In-line, non-destructive process control metrology of high aspect ratio (HAR) holes and trenches has long been a known gap in metrology. Imaging the bottoms of at-node size beyond 10:1 AR contact holes in oxide has not yet been demonstrated. Nevertheless, holes and trenches of 30:1, 40:1, or even 60:1 will soon enter production, with these etches being applied to various homogeneous and multi-layer stacks of Si and SiO2. The need comes from Moores Law and increasing functional density on microchips, for which true 3D memory devices will soon be manufactured. These can take many different forms, but a common building block will be these ultra-HAR etched features. In this work, we show experimental and simulated results from the NIST JMONSEL program to assess the feasibility of measuring such features using both conventional low voltage scanning electron microscopy (SEM) and higher beam energies and low vacuum conditions to ameliorate charging. In our measurements, higher voltage SEM did not improve upon conventional critical dimension (CD)-SEM. Simulations suggest the reason is a failure to overcome a negative surface potential. Although a signal can be detected from the bottom of contact holes in typical imaging conditions, in the CD-SEM, it is likely that it will be very small and possibly below the noise floor.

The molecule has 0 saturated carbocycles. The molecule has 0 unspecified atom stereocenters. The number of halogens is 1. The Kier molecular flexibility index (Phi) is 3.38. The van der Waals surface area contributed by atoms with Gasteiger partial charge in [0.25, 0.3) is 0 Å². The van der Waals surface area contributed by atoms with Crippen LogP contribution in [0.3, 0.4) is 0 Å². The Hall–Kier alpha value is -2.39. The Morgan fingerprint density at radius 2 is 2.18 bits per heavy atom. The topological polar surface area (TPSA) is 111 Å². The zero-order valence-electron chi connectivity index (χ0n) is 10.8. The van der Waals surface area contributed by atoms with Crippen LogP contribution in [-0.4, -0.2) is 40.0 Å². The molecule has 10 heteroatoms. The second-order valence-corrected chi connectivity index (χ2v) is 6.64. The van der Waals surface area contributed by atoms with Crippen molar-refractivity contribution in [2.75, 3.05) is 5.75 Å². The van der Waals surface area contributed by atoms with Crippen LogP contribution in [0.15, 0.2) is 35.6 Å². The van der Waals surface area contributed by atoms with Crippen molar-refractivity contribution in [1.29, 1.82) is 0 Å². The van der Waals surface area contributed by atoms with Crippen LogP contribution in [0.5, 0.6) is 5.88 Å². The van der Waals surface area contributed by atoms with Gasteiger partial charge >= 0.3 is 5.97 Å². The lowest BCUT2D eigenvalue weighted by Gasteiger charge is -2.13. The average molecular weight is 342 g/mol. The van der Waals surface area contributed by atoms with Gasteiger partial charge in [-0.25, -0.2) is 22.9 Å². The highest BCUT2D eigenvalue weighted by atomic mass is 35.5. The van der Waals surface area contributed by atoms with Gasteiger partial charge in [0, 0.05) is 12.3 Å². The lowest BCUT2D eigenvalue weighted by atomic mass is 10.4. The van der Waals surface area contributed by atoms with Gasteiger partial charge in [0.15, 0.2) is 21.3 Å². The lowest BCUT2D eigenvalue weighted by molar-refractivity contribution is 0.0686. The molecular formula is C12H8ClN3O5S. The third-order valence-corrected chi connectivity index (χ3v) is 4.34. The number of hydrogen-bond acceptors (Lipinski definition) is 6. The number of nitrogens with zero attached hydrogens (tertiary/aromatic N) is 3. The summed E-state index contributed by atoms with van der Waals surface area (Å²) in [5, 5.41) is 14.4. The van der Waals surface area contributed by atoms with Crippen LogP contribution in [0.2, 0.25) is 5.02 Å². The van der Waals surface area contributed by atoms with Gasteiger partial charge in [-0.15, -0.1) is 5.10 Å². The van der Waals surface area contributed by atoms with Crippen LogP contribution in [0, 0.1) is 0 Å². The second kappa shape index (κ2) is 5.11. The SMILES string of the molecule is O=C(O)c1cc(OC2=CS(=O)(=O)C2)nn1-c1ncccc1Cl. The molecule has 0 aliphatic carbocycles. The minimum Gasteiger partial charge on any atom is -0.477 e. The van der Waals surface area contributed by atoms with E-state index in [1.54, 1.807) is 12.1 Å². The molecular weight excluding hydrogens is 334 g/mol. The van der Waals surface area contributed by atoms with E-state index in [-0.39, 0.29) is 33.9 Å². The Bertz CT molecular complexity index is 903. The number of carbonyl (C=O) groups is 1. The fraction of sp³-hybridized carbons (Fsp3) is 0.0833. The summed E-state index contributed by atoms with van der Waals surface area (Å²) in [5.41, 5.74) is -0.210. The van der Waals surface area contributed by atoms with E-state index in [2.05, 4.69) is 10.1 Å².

Proceedings Title: Metrology, Inspection, and Process Control for Microlithography XXVI, Proceedings of SPIE Volume: 8324
Conference Dates: February 12-16, 2012
Conference Location: San Jose, CA
Pub Type: Conferences
CD-Metrology, 3D Memory, CD-SEM, contact holes, HAR features